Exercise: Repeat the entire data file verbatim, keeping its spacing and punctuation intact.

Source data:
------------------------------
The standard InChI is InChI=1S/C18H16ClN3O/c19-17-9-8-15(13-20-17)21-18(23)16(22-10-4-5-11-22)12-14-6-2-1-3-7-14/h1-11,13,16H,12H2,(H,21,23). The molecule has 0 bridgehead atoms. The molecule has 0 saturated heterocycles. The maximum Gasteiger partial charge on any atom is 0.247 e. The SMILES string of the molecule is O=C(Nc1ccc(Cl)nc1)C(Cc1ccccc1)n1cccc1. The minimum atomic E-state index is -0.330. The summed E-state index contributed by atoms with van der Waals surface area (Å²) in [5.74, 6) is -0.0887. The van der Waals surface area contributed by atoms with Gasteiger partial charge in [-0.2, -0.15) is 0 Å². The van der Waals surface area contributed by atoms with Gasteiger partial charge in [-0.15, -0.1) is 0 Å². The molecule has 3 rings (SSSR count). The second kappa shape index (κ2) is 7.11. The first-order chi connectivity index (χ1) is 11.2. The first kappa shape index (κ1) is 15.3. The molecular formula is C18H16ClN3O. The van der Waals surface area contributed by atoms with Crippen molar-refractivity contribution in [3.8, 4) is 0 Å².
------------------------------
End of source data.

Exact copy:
The standard InChI is InChI=1S/C18H16ClN3O/c19-17-9-8-15(13-20-17)21-18(23)16(22-10-4-5-11-22)12-14-6-2-1-3-7-14/h1-11,13,16H,12H2,(H,21,23). The molecule has 0 bridgehead atoms. The molecule has 0 saturated heterocycles. The maximum Gasteiger partial charge on any atom is 0.247 e. The SMILES string of the molecule is O=C(Nc1ccc(Cl)nc1)C(Cc1ccccc1)n1cccc1. The minimum atomic E-state index is -0.330. The summed E-state index contributed by atoms with van der Waals surface area (Å²) in [5.74, 6) is -0.0887. The van der Waals surface area contributed by atoms with Gasteiger partial charge in [-0.2, -0.15) is 0 Å². The van der Waals surface area contributed by atoms with Gasteiger partial charge in [-0.15, -0.1) is 0 Å². The molecule has 3 rings (SSSR count). The second kappa shape index (κ2) is 7.11. The first-order chi connectivity index (χ1) is 11.2. The first kappa shape index (κ1) is 15.3. The molecular formula is C18H16ClN3O. The van der Waals surface area contributed by atoms with Crippen molar-refractivity contribution in [3.8, 4) is 0 Å².